Citing a recent report that shows N.C. women to be at greater risk of health problems compared to the national average, Summers calls for greater access to health care, better lifestyle choices, and preventive as well as curative care.
A number of participants in the N.C. Supplemental Nutritional Program for Women, Infants, and Children (WIC) do not continue after the first year. Reasons for discontinuing assistance include mothers with low education levels and income, and low birthweight babies.
Thousands of postmenopausal women stopped taking hormone replacement drugs after a federally sponsored study found they were unsafe. However, epidemiologist Gerardo Heiss and his colleagues found that effects of the drugs were still present in women years later, and there is a lingering risk of breast cancer.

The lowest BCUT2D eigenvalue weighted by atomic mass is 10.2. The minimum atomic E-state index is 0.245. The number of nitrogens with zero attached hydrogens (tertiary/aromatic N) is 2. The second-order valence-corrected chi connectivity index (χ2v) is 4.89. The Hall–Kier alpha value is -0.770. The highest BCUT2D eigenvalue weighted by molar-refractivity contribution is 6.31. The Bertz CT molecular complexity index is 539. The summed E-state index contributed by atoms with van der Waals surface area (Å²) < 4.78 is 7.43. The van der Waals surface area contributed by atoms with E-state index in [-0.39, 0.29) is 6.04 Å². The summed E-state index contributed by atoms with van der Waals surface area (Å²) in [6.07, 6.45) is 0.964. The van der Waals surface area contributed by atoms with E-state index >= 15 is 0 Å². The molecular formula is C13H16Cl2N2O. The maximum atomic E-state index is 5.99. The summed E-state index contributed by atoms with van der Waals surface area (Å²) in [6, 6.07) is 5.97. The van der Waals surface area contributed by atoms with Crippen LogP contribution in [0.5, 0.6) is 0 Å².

Dr. Constance Battle is an OB-GYN with a practice in North Raleigh. Battle built her own practice and sees 8,000 patients and delivers up to 30 babies a month. Many women seek Battle out because she is one of a few female OB-GYNs. Oftentimes, many women want female caregivers and Battle is happy to take care of them. Battle’s practice and her patients are described.
The Southeast Wise Women Herbal Conference began thirteen years ago as a gathering of women who met to immerse themselves in the study of herbal medicine and the Wise Woman tradition of Earth-based healing. The annual event takes place in Black Mountain, North Carolina, and features classes in herbal medicines, holistic healing, women health and wellness.